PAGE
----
The Taft-Hartley Act, passed by Congress, banned unions from making political contributions, eliminated communist leaders of unions, and restricted the strikes, termed as national security threats after World War II. Unions attempted to fight back, but all in vain, and since then, they have continuously declined and have had less effect on the American economy. The number of workers enrolled in unions has since reduced, precisely in the private sector where less than 7% are members of labor unions. Other countries such as Germany and Finland have much stronger unions, and thus the growth of their middle class (Western and Rosenfeld 2011). The middle class is the backbone of any economy, and the major purpose of the unions is strengthening it. The result of full union participation in the labor of a country is ultimate economy growth.
Union’s Destructive Participation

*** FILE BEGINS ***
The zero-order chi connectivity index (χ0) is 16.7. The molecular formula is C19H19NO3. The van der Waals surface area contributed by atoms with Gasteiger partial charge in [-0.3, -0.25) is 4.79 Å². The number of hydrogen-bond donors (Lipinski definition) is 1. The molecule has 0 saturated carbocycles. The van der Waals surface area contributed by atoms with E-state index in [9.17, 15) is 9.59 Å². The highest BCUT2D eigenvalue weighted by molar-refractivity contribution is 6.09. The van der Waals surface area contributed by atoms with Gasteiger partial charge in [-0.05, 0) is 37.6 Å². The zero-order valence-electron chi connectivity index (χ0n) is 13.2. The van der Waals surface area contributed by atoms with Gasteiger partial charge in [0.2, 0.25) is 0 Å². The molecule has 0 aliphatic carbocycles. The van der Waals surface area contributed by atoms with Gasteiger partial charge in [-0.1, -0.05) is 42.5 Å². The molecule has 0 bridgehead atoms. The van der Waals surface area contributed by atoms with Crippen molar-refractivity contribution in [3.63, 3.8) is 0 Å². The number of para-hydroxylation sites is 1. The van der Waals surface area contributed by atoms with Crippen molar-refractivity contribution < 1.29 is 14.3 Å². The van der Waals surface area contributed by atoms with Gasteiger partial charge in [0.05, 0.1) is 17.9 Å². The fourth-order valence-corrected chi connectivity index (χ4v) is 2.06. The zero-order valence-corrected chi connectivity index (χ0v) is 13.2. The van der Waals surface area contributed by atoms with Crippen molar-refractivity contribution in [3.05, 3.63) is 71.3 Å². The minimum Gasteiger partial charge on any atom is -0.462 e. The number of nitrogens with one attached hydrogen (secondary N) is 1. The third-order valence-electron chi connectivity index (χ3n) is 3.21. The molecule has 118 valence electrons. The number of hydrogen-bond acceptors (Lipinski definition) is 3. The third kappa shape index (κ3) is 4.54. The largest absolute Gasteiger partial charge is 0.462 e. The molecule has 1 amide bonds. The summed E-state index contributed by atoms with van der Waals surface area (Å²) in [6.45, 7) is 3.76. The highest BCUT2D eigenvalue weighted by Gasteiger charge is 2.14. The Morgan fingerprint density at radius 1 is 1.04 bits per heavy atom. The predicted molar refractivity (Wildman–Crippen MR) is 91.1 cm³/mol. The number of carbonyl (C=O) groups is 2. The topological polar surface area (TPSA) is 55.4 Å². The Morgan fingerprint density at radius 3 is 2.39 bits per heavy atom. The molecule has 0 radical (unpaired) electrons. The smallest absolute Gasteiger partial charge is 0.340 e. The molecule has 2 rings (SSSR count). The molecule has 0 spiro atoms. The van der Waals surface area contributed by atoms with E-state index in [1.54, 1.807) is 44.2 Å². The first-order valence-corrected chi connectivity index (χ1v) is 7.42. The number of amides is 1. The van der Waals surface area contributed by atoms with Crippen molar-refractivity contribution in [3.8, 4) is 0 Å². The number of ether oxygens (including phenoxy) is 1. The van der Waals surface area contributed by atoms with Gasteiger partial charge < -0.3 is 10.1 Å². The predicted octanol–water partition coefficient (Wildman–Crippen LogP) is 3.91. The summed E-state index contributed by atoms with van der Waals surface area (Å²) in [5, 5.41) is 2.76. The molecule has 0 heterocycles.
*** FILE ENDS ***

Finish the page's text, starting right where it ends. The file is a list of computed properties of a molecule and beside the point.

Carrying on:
Over the years, the United States has believed in the destructive participation of unions in the economy. Many citizens believe that unions mean to affect the performance of a country negatively, by hindering economic improvements. Proof to this is the existence of strikes that take up long durations for compensation and benefits negotiation. The unions in America, today, fall under two major umbrellas, namely the Change to Win Federation, and (AFL-CIO) the American Federation of Labor–Congress of Industrial Organizations. The two bodies aim at ensuring the upholding of the rights of every member, both in the US and Canada. The bodies are also active in politics, and majorly support the Democratic Party (Bennett and Kaufman 2011).